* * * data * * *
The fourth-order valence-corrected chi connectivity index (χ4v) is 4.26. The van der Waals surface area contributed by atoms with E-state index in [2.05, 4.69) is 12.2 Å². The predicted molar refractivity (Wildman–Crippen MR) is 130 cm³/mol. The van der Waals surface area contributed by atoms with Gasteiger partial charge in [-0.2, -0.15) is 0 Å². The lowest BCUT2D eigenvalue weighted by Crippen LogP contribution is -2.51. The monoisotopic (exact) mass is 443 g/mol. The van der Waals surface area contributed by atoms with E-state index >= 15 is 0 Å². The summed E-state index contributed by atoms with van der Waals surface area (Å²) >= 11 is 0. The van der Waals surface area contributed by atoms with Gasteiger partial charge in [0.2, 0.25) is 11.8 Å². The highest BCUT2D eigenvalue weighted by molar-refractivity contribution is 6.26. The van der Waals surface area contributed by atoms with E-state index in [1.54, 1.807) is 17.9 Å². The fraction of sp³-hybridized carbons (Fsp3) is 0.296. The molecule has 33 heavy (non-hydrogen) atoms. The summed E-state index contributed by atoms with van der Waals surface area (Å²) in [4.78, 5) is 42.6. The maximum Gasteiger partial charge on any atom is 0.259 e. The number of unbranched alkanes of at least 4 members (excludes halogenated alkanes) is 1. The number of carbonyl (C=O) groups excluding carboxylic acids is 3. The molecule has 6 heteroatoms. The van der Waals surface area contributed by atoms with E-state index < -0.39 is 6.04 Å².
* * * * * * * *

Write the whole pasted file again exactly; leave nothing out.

The fourth-order valence-corrected chi connectivity index (χ4v) is 4.26. The van der Waals surface area contributed by atoms with E-state index in [2.05, 4.69) is 12.2 Å². The predicted molar refractivity (Wildman–Crippen MR) is 130 cm³/mol. The van der Waals surface area contributed by atoms with Gasteiger partial charge in [-0.2, -0.15) is 0 Å². The lowest BCUT2D eigenvalue weighted by Crippen LogP contribution is -2.51. The monoisotopic (exact) mass is 443 g/mol. The van der Waals surface area contributed by atoms with E-state index >= 15 is 0 Å². The summed E-state index contributed by atoms with van der Waals surface area (Å²) >= 11 is 0. The van der Waals surface area contributed by atoms with Gasteiger partial charge in [0.2, 0.25) is 11.8 Å². The highest BCUT2D eigenvalue weighted by molar-refractivity contribution is 6.26. The van der Waals surface area contributed by atoms with E-state index in [1.54, 1.807) is 17.9 Å². The fraction of sp³-hybridized carbons (Fsp3) is 0.296. The molecule has 33 heavy (non-hydrogen) atoms. The summed E-state index contributed by atoms with van der Waals surface area (Å²) in [4.78, 5) is 42.6. The maximum Gasteiger partial charge on any atom is 0.259 e. The number of unbranched alkanes of at least 4 members (excludes halogenated alkanes) is 1. The number of carbonyl (C=O) groups excluding carboxylic acids is 3. The molecule has 6 heteroatoms. The van der Waals surface area contributed by atoms with E-state index < -0.39 is 6.04 Å².